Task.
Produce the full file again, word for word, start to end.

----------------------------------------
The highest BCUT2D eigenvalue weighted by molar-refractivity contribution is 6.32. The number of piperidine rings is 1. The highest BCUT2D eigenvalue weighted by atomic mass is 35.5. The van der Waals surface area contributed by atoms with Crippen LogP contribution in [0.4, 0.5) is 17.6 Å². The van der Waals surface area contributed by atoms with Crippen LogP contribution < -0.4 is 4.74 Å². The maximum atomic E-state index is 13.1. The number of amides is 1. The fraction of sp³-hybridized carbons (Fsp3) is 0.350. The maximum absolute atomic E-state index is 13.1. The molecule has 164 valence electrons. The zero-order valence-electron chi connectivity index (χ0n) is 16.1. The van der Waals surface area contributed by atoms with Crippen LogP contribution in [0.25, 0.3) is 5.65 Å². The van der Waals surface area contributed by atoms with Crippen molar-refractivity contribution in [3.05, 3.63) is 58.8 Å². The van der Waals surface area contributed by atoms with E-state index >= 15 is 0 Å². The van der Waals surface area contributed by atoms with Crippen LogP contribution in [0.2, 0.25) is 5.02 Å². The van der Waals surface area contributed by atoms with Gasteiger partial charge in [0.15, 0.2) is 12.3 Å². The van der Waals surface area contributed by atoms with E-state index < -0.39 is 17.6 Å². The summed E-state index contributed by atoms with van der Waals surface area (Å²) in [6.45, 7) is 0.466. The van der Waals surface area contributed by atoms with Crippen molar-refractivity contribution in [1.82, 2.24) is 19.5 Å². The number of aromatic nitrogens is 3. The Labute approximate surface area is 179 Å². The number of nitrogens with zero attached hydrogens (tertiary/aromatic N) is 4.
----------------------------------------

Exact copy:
The highest BCUT2D eigenvalue weighted by molar-refractivity contribution is 6.32. The number of piperidine rings is 1. The highest BCUT2D eigenvalue weighted by atomic mass is 35.5. The van der Waals surface area contributed by atoms with Crippen LogP contribution in [0.4, 0.5) is 17.6 Å². The van der Waals surface area contributed by atoms with Crippen LogP contribution < -0.4 is 4.74 Å². The maximum atomic E-state index is 13.1. The number of amides is 1. The fraction of sp³-hybridized carbons (Fsp3) is 0.350. The maximum absolute atomic E-state index is 13.1. The molecule has 164 valence electrons. The zero-order valence-electron chi connectivity index (χ0n) is 16.1. The van der Waals surface area contributed by atoms with Crippen LogP contribution in [0.25, 0.3) is 5.65 Å². The van der Waals surface area contributed by atoms with Crippen molar-refractivity contribution in [3.05, 3.63) is 58.8 Å². The van der Waals surface area contributed by atoms with E-state index >= 15 is 0 Å². The van der Waals surface area contributed by atoms with Crippen LogP contribution in [0.2, 0.25) is 5.02 Å². The van der Waals surface area contributed by atoms with Gasteiger partial charge in [0.15, 0.2) is 12.3 Å². The van der Waals surface area contributed by atoms with E-state index < -0.39 is 17.6 Å². The summed E-state index contributed by atoms with van der Waals surface area (Å²) in [6.45, 7) is 0.466. The van der Waals surface area contributed by atoms with Crippen molar-refractivity contribution in [1.82, 2.24) is 19.5 Å². The number of aromatic nitrogens is 3. The Labute approximate surface area is 179 Å². The number of nitrogens with zero attached hydrogens (tertiary/aromatic N) is 4.